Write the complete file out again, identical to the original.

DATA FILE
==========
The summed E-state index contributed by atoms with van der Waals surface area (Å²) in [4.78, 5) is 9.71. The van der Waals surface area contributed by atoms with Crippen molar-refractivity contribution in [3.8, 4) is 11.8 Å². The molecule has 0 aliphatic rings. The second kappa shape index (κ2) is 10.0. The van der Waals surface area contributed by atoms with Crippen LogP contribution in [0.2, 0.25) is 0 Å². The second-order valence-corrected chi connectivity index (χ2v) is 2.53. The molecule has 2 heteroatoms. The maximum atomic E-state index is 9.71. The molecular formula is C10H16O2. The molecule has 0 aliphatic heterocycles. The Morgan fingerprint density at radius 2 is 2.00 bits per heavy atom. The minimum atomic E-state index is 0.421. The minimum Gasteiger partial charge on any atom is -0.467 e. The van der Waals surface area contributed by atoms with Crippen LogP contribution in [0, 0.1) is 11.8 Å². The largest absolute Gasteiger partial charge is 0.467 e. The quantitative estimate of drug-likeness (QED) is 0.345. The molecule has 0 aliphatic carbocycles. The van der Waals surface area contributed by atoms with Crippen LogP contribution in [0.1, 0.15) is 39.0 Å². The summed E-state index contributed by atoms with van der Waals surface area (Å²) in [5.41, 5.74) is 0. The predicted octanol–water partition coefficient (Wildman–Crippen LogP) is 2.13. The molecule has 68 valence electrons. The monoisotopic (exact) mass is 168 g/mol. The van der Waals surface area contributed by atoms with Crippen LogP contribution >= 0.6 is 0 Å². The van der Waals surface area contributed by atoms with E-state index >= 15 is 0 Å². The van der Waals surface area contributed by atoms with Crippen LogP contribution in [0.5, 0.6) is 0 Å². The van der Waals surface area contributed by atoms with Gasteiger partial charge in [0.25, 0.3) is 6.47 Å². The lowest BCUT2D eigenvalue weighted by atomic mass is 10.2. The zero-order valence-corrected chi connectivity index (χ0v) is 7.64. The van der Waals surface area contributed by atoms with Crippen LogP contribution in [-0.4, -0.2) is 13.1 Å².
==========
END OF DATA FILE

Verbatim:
The summed E-state index contributed by atoms with van der Waals surface area (Å²) in [4.78, 5) is 9.71. The van der Waals surface area contributed by atoms with Crippen molar-refractivity contribution in [3.8, 4) is 11.8 Å². The molecule has 0 aliphatic rings. The second kappa shape index (κ2) is 10.0. The van der Waals surface area contributed by atoms with Crippen LogP contribution in [0.2, 0.25) is 0 Å². The second-order valence-corrected chi connectivity index (χ2v) is 2.53. The molecule has 2 heteroatoms. The maximum atomic E-state index is 9.71. The molecular formula is C10H16O2. The molecule has 0 aliphatic heterocycles. The Morgan fingerprint density at radius 2 is 2.00 bits per heavy atom. The minimum atomic E-state index is 0.421. The minimum Gasteiger partial charge on any atom is -0.467 e. The van der Waals surface area contributed by atoms with Crippen LogP contribution in [0, 0.1) is 11.8 Å². The largest absolute Gasteiger partial charge is 0.467 e. The quantitative estimate of drug-likeness (QED) is 0.345. The molecule has 0 aliphatic carbocycles. The van der Waals surface area contributed by atoms with Crippen LogP contribution in [0.1, 0.15) is 39.0 Å². The summed E-state index contributed by atoms with van der Waals surface area (Å²) in [5.41, 5.74) is 0. The predicted octanol–water partition coefficient (Wildman–Crippen LogP) is 2.13. The molecule has 68 valence electrons. The monoisotopic (exact) mass is 168 g/mol. The van der Waals surface area contributed by atoms with Crippen LogP contribution >= 0.6 is 0 Å². The van der Waals surface area contributed by atoms with E-state index >= 15 is 0 Å². The van der Waals surface area contributed by atoms with Crippen LogP contribution in [0.5, 0.6) is 0 Å². The van der Waals surface area contributed by atoms with Gasteiger partial charge in [0.25, 0.3) is 6.47 Å². The lowest BCUT2D eigenvalue weighted by atomic mass is 10.2. The zero-order valence-corrected chi connectivity index (χ0v) is 7.64. The van der Waals surface area contributed by atoms with Crippen LogP contribution in [-0.4, -0.2) is 13.1 Å².